We end up with a lot of sentimental stuff. Cards, presents, photos, clothing, and children’s artwork pile up and we just don’t have the heart to part with it. But in the back of our minds, we know less is more.
Perhaps you’re downsizing. Maybe you want to minimize clutter for more storage. Or perhaps a loved one passed and now you’re tasked with discarding the markings of occasions, milestones, and much more.
Emotionally charged items can be tough to evaluate rationally. These tips on sorting, categorizing, and curating your collection of keepsakes will help you kick clutter to the curb. Take your house from an episode of Hoarders to Marie Kondo by focusing on the essentials that still hold special meaning and getting rid of excess. Once you’ve managed to simplify and curate your heirlooms and mementos, you’ll experience the clarity and peace of mind that comes with surrounding yourself with what’s important.
Sort by category
Organizer extraordinaire Marie Kondo is a fan of “tidying” (as she puts it) by category, not by location or room. She also says that sentimental items are the last sort of clutter that you should clear out. Practice with your clothing, books, papers, and miscellany (the order she recommends) then move on to mementos.
Get it together
Go through drawers, closets, the basement, the attic, filing cabinets, under the bed, etc., and gather all of your keepsakes together in one large area. This way, you only have to go through the culling process once, not once in every single room of the house.
Once you’ve got it all in one spot, start sorting your belongings into categories like collections, pictures, and documents. Sorting items by type provides structure, so you can focus on one group at a time. Start with whichever category seems easiest to you.
Focus on what to keep
Another Kondo-ism, instead of focusing on all the stuff you’re getting rid of, focusing on what you want to save can help keep you from getting overwhelmed.
Ask for help
Having a friend around who can offer a second opinion and keep you on-task will help tremendously. Plus, another pair of eyes on your “keep” pile, might shame you into putting more into the “toss” pile.
This is Sorting 101 and isn’t specific to nostalgia, but you want to have separate piles, bins, or boxes to keep, throw, and donate. In fact, you should always have a container around that is dedicated to donating items. Damaged items immediately go in the throw pile. Anything that’s still useable can go in the donate pile. Although, when you’re sorting through the detritus of family life the donate pile tends to be the smallest. Only special items that deserve to take up space in your household belong in the keep pile. Then there’s the secret fourth pile, “revisit”…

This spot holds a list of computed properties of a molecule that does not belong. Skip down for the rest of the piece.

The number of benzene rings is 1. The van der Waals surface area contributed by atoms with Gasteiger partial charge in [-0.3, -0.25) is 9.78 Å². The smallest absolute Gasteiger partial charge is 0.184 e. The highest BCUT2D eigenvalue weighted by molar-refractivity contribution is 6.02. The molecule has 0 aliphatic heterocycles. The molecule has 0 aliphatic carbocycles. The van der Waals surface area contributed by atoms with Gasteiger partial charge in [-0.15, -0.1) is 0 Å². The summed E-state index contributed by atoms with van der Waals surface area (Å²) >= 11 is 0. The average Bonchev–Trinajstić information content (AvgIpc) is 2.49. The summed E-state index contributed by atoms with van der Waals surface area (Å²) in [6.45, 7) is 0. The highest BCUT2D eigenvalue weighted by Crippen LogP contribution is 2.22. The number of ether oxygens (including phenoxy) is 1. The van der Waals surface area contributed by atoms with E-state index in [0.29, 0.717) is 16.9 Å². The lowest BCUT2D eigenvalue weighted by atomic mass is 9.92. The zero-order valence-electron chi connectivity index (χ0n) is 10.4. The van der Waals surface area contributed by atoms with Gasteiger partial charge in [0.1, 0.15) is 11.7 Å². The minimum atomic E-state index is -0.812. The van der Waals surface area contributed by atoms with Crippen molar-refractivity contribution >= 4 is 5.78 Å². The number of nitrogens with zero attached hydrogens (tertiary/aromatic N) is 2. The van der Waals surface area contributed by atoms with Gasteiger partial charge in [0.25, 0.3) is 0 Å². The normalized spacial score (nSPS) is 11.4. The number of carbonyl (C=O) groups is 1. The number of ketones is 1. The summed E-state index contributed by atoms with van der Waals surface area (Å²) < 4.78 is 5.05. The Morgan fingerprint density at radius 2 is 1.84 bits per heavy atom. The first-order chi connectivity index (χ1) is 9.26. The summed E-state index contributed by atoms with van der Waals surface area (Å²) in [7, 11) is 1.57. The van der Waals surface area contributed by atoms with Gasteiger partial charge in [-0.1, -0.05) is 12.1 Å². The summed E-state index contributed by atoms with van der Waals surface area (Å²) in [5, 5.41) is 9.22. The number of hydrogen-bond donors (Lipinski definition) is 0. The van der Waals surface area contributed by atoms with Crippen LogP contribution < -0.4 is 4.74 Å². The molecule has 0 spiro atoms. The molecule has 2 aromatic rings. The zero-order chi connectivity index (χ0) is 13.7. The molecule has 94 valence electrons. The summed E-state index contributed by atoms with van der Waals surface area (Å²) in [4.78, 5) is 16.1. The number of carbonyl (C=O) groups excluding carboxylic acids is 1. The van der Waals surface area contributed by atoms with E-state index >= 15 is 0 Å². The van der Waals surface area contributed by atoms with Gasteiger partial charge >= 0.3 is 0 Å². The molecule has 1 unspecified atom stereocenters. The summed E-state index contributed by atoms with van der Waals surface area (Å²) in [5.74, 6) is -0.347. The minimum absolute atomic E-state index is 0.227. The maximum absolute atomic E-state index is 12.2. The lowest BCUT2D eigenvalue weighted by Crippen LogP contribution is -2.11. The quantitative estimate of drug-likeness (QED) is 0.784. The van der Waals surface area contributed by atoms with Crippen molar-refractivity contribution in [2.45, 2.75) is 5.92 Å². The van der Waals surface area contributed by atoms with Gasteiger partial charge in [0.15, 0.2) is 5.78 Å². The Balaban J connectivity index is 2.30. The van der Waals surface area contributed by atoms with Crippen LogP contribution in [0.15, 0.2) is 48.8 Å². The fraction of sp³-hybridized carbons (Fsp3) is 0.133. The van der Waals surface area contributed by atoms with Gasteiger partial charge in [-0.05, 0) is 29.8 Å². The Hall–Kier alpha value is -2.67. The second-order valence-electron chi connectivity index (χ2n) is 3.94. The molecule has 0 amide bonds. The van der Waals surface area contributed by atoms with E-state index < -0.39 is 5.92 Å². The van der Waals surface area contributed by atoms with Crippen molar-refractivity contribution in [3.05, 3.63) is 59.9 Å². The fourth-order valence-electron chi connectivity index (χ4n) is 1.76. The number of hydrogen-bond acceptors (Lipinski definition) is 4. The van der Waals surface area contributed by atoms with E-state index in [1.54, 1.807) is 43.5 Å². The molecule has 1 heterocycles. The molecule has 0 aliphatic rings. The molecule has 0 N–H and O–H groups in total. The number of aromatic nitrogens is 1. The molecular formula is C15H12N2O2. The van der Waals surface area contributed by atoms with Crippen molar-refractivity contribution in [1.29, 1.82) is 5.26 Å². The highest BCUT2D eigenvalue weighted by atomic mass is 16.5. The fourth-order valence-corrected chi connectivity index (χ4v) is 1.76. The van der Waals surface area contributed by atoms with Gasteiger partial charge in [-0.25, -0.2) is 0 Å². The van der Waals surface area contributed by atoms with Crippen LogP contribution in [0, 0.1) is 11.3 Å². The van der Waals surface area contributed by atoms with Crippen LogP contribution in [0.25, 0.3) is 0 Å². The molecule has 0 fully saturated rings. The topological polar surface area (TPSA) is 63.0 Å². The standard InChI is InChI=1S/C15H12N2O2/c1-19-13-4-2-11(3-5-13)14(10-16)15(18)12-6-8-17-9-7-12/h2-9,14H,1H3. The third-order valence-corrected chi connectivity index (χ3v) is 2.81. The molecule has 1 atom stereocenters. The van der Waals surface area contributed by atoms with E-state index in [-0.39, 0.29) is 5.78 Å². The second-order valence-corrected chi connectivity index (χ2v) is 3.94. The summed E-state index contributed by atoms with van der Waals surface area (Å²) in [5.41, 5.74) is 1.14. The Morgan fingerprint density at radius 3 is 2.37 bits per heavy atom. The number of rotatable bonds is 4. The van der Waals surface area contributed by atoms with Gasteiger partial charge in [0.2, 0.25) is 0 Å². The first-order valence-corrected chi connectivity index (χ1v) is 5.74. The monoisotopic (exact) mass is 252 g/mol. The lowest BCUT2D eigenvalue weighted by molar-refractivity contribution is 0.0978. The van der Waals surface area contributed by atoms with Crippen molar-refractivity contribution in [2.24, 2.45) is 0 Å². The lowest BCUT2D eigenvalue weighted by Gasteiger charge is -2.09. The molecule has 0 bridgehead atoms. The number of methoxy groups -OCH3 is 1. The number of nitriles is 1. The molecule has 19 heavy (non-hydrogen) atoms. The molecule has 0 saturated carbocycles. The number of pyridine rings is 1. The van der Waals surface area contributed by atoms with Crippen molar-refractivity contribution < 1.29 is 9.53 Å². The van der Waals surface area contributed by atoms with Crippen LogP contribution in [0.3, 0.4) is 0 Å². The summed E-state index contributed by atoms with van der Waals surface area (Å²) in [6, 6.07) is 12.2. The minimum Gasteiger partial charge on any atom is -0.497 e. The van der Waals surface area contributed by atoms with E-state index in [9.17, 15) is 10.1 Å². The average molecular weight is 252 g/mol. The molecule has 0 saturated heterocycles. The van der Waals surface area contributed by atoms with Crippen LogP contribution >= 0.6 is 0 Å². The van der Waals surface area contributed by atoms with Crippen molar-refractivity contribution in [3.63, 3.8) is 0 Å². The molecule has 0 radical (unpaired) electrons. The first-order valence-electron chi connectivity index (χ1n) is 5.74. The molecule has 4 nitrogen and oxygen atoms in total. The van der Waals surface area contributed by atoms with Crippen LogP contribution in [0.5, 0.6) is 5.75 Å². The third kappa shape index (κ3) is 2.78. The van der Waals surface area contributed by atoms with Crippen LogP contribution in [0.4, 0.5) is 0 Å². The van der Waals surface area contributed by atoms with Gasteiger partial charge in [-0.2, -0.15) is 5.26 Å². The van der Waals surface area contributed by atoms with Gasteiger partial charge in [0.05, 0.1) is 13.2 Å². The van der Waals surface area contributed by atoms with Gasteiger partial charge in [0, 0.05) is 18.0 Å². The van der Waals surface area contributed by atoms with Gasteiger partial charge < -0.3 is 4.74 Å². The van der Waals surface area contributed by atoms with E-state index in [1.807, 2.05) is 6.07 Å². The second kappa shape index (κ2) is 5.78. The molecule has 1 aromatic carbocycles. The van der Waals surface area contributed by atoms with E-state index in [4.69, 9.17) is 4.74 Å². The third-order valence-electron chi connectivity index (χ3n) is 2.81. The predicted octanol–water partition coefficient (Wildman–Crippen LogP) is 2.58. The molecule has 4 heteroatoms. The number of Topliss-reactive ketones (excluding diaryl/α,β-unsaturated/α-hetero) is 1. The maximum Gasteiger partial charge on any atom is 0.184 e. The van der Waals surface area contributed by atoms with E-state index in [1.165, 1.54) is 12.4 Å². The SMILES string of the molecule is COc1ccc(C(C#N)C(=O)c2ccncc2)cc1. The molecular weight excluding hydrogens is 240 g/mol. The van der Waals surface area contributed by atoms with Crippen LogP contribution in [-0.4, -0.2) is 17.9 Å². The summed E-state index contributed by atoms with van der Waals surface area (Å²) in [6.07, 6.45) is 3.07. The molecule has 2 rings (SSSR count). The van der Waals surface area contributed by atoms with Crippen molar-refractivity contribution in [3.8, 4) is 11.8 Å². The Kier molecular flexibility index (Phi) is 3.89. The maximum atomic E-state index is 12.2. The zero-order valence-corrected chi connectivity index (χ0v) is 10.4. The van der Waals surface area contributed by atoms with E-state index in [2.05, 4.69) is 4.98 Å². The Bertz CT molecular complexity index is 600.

Maybe an item doesn’t “spark joy,” as Kondo would say, but you’re still reluctant to part with it. Make a separate pile for sentimental items that you just aren’t sure about. Once you’re done going through everything, you can pick apart the pile again. Anything that you’re still unsure of can stay. Perhaps you could put it in a box and revisit it next year. Try not to put everything in this pile though, or you won’t make any progress!
Thankfully digital photos only take up space on a hard drive or phone, but most likely, you’ve still got hard copies all over the place. Kondo says family photos should be the final stage of your organizing process. And, she suggests, it should be a family affair so everyone can help while sharing memories together.
Same deal: Start by gathering all the photos and albums in the house into one place. Next, organize them by year. The first to go are duplicates. We used to get two prints of everything so we could give them away and now it’s biting us in the ass. Second: Any photos that are blurry, or just generally not good should go. Scan photos and upload them to a cloud, like Google photos for safekeeping, then throw out any prints you can do without. Make a scrapbook or albums out of the printed photos you kept.
For digital photos, Kondo takes the same approach as with everything else, focus on what you want to keep. For instance, say you have an external hard drive you’ve been dumping jpegs onto for years. When you go through them, start a new file on your computer and/or on a cloud to save the pictures you want to keep, instead of going through and deleting everything you don’t want. Then, once you’ve saved the good pics, you can delete the rest and create more space on the hard drive. This same approach works on your camera phone.
Reduce, reuse, recycle. Once you’ve streamlined your sentimental stuff and curated your collections, you can turn it into something new to be displayed and cherished. For instance, a life-long t-shirt collection can be re-purposed as a quilt. Frame family recipes to hang in the kitchen. Use a shadowbox to display pressed flowers or special concert tickets. Whatever you can do to keep precious heirlooms and mementos out of almost-as-precious storage space.